Are irreversible logic gates and erasures essential to computation? If they are, any computation we perform has to dissipate some minimum amount of energy.
As one of us (Bennett) showed in 1973, however, they are not essential. This conclusion has since been demonstrated in several models; the easiest of these to describe are based on so-called reversible logic elements such as the Fredkin gate, named for Edward Fredkin of the Massachusetts Institute of Technology. The Fredkin gate has three input lines and three outputs. The input on one line, which is called the control channel, is fed unchanged through the gate. If the control channel is set at 0, the input on the other two lines also passes through unchanged. If the control line is a 1, however, the outputs of the other two lines are switched: the input of one line becomes the output of the other and vice versa. The Fredkin gate does not discard any information; the input can always be deduced from the output.
Fredkin has shown that any logic device required in a computer can be implemented by an appropriate arrangement of Fredkin gates. To make the computation work, certain input lines of some of the Fredkin gates must be preset at particular values.
Fredkin gates have more output lines than the gates they are made to simulate. In the process of computing, what seem to be "garbage bits," bits of information that have no apparent use, are therefore generated. These bits must somehow be cleared out of the computer if we are to use it again, but if we erase them, it will cost us all the energy dissipation we have been trying to avoid.
Actually these bits have a most important use. Once we have copied down the result of our computation, which will reside in the normal output bits, we simply run the computer in reverse. That is, we enter the "garbage bits" and output bits that were produced by the computer's normal operation as "input" into the "back end" of the computer. This is possible because each of the logic gates in the computer is itself reversible. Running the computer in reverse discards no information, and so it need not dissipate any energy. Eventually the computer will be left exactly as it was before the computation began. Hence it is possible to complete a "computing cycle" to run a computer and then to return it to its original state-without dissipating any energy.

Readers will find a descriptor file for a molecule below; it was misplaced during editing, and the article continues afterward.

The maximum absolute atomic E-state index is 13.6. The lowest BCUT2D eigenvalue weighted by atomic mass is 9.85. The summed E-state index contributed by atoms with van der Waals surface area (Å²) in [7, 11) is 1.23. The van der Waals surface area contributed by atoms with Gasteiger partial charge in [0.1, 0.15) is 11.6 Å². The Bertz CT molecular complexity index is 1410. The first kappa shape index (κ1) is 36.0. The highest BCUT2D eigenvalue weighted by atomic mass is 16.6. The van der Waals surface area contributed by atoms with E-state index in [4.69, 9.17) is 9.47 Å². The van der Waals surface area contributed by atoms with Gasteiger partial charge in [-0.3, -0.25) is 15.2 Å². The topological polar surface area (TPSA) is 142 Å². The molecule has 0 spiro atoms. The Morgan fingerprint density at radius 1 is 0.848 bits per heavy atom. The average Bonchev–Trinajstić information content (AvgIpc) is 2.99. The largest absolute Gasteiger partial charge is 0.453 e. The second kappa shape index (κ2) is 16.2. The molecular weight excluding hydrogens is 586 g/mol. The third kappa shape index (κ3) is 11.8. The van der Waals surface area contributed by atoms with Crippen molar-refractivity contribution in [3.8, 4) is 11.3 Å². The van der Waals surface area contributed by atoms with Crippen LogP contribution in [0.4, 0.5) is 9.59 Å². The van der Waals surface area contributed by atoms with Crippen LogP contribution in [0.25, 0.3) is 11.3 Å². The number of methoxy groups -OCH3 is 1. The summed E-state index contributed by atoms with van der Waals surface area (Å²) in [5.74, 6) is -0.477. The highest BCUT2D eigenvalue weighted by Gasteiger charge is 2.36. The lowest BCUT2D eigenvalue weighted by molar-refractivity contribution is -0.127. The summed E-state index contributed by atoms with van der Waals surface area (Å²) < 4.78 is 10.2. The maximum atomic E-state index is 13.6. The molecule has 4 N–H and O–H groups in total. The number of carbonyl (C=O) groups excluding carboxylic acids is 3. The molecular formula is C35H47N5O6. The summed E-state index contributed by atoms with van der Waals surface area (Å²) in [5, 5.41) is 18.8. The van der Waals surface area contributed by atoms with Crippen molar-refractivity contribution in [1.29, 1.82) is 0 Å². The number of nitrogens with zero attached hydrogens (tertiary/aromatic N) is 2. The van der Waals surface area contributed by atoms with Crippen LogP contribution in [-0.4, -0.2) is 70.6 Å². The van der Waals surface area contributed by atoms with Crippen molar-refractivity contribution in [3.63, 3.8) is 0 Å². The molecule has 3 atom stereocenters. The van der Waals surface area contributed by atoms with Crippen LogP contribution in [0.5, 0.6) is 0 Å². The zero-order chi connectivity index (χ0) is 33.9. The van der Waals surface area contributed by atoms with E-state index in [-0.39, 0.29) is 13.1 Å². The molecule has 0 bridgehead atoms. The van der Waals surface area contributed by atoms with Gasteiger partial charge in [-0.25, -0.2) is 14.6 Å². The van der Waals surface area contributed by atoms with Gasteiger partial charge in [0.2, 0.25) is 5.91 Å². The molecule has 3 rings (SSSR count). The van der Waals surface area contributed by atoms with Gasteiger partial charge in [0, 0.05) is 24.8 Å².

So far we have discussed a set of logic operations, not a physical device. It is not hard, however, to imagine a physical device that operates as a Fredkin gate. In this device the information channels are represented by pipes. A bit of information is represented by the presence or absence of a ball in a particular section of pipe; the presence of a ball signifies a 1 and the absence of a ball signifies a 0.
The control line is represented by a narrow segment of pipe that is split lengthwise down the middle. When a ball enters the split segment of pipe, it pushes the two halves of the pipe apart, actuating a switching device. The switching device channels any input balls that may be in the other two pipes: when a ball is present in the control line, any ball that enters an input pipe is automatically redirected to the other pipe. To ensure that the switch is closed when no control ball is present, there are springs that hold the two halves of the split pipe together. A ball entering the split pipe must expend energy when it compresses the springs, but this energy is not lost; it can be recovered when the control ball leaves the split pipe and the springs expand.
All the balls are linked together and pushed forward by one mechanism, so that they move in synchrony; otherwise we could not ensure that the various input and controlling balls would arrive at a logic gate together. In a sense the forward progress of the computation is really motion along a single degree of freedom, like the motion of two wheels rigidly attached to one axle. Once the computation is done we push all the balls backward, undoing all the operations and returning the computer to its initial state.